She has worked with companies including the Abbey, the Gate, Rough Magic and London’s National Theatre while, TV-wise, her work includes the BBC drama series Paula as well as RTÉ’s The Clinic and Fair City.

For more, read this week’s Connacht Tribune.

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Connacht Tribune

Violent incident in Tuam leaves seven hospitalised

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Gardaí are investigating after an incident in Tuam yesterday left seven people injured.

A violent altercation broke out between a large group at the cemetery in Tuam at about 4pm yesterday.

Around 30 Gardaí responded to the incident at the cemetery on the Athenry Road in Tuam, which broke out following two funerals in the area.

Gardaí supported by members from the wider North Western Region and the Regional Armed Support Unit had to physically intervene between parties and disperse those present.

Five males and two females were injured during the course of the incident and were taken to University Hospital Galway with non-life threatening injuries.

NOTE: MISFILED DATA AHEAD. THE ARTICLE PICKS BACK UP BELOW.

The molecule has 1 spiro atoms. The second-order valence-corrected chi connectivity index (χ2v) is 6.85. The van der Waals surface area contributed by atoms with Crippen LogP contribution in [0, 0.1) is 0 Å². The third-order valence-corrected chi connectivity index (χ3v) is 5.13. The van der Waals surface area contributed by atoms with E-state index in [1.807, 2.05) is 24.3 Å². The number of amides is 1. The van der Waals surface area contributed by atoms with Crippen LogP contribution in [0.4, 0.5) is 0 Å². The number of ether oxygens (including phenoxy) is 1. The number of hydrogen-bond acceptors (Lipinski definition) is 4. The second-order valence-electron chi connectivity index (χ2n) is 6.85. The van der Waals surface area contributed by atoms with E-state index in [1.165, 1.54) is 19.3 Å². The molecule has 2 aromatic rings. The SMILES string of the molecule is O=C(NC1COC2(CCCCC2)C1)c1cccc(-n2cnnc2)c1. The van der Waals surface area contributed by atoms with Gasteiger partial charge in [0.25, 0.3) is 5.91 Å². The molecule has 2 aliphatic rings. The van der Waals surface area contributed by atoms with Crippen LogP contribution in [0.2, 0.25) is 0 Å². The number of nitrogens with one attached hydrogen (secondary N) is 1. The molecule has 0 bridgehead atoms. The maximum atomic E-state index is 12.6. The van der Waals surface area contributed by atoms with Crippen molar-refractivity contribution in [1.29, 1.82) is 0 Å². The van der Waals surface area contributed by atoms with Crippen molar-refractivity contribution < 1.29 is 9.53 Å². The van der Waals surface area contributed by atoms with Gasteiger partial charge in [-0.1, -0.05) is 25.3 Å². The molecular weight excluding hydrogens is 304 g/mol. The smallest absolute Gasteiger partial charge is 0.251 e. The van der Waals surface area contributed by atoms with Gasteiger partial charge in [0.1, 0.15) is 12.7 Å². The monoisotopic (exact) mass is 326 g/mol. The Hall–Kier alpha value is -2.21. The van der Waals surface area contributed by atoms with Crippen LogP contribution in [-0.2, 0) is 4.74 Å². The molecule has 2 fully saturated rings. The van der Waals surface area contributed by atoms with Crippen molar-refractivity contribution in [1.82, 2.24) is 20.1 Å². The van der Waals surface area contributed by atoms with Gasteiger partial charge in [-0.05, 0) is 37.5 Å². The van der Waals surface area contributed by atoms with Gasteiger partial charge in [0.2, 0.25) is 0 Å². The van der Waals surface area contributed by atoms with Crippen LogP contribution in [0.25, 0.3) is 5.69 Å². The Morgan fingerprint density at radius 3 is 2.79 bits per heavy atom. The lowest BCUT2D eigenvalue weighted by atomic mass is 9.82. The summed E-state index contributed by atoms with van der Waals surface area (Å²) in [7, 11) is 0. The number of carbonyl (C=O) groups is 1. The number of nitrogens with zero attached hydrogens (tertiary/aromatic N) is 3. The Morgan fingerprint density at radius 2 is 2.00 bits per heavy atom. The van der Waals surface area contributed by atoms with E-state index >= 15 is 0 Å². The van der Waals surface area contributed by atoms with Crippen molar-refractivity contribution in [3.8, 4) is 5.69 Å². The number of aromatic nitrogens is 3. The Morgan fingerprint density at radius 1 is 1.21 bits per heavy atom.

A 16-year-old boy was arrested at the scene, as he tried to flee in possession of a knife.

He was taken to Tuam Garda Station and has since been released. A file is being prepared for the Juvenile Liaison Officer.

Gardaí are appealing for any witnesses to this incident or for anyone with any information to contact Tuam Garda Station .

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Connacht Tribune

Anger over ANC ‘snip’

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Agriculture Minister, Charlie McConalogue

ANGRY farmers hit out during last week’s Galway IFA at the Dept. of Agriculture over what they described as their ‘heavy handed tactics’ in docking BEAM penalties from ANC payments made last week.

Although Agriculture Minister, Charlie McConalogue, has apologised for the actions taken by his Department officials, delegates who attended last Thursday’s night county IFA meeting in the Claregalway Hotel, hit out at what happened.

In some cases, according to Galway IFA Chairperson, Anne Mitchell, farmers who had already paid back the BEAM penalty also had the money deducted from their ANC (Areas of Natural Constraint) payments made last week.

Many farmers received ‘a shock in the post’ when their ANC payments were hit with the deductions of penalties from the BEAM scheme – earlier they had been warned of interest penalties if any balances weren’t repaid within 30 days.

At the core of the problem was the inclusion of a 5% stock numbers reduction in the BEAM scheme (Beef Exceptional Aid Measure) aimed at helping to compensate farmers for a drop-off in beef prices between September, 2018 and May, 2019.